I am coming to the realization that my shirt might not be as bourbon stained as yours this Saturday. It seems I signed up for a graduate school program in Boston and forgot to read the fine print. I have finals the week after Derby.
So I’m sitting here, hundreds of miles away from you, biting my nails and conspiring to find a way to make Derby happen. I am nervous at the thought of not being in Louisville — my old Kentucky home — on Derby Day. And I don’t have exact directions to a Bean Town bar that knows how to make a proper mint julep.
You see, as a Louisvillian, I was born with the Derby Sin.
My mom used to put bourbon on my gums to ease the teething pains. Babysitters taught me how to gamble. In grade school, I competed in horse races — galloping around the St. Stephen Martyr parking lot, pretending to be Pat Day as I rode the mop that I had glued sequenced eyes onto.
I can remember watching Thunder from Indiana’s coast and thinking, “Man, my city looks so cool right now,” and days later waving at Terry Meiners in the parade, wishing he were Mike Shannon.
For a long time, I thought the whole world didn’t have to go to school on Oaks Day. It’s spring! It’s a holiday! It’s practically the first Saturday of May!
I was a senior in high school when my parents gave their only daughter permission to attend Derby. They were reluctant for so long, and with good reason. That Saturday morning, I can remember sitting in my buddy’s basement sneaking beers into our bloodstream and wondering what the hell we were about to get ourselves into.
We were dropped off a few blocks from the track. Having no idea where we were going, we followed the hats, suits and sounds of the Christian reformers and their megaphones. Standing in someone’s front lawn with an ATM machine, we quickly passed around the remaining pint of Early Times and got our underage hands stamped PASS at the ticket gate.
I will never forget the roar of excitement I heard and felt as I laid my virgin eyes on that infield tunnel, screaming to friends I had already lost, “We should have picked a meeting spot!”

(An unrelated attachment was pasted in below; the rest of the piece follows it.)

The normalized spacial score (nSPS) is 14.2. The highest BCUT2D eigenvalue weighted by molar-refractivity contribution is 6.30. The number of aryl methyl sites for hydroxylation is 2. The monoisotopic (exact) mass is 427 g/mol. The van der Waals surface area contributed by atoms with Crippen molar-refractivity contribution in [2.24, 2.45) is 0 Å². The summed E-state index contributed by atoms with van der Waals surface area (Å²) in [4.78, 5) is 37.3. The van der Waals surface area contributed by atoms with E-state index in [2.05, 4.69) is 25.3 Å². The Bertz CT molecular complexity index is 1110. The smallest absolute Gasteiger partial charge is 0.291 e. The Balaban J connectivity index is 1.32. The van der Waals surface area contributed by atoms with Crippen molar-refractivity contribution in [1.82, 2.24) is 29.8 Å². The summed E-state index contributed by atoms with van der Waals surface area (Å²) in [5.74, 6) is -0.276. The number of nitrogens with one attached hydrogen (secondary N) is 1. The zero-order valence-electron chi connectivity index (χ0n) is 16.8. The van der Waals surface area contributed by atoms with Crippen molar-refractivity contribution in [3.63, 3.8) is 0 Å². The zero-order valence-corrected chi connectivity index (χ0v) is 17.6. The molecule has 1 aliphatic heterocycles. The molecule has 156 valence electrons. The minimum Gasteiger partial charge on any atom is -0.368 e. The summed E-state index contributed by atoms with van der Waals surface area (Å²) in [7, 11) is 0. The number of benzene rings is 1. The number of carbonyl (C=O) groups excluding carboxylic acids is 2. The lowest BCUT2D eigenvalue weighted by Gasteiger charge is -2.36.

My memories from this day are as dizzying as disco balls.
I have flashes of chasing down Puff Daddy, screaming “Get back with J.Lo!” and watching my friends get hoisted on shoulders in exchange for beads, and finding myself lost and walking around in circles screaming “DERBY, I love you!”
That day I somehow found my friends at the third turn before 5 p.m., pretended to know the words to “My Old Kentucky Home,” screamed for horses I couldn’t see and high-fived strangers after learning I had won some money. Thank you, Monarchos — drunkenly I mistook this Derby-winner’s name to read MoreNachos and spent that $70 buying rounds of Mexican-themed appetizers.
I woke up the next morning with a hangover and a hankering to do it all over again. To dress up next Derby, to look like the ladies sitting in the stands. To remember more next year. To take a chance on an underdog. To watch my “little big” city show itself off to the world. To look at pictures of celebrities wearing grandiose hats in Us Weekly and feel my heart swell, knowing that I had shared a moment with Hugh Hefner and Kendra.
Feeling nostalgic, I YouTubed last year’s race and got goosebumps watching those thoroughbreds pound their hooves around the first turn, charge toward the second and go on down the stretch. I listened to the crowd rumble. I pictured myself squealing ”Go, baby, go!”
I almost cried.
But I guess there’s always next year.
So have fun for me … and Happy Derby!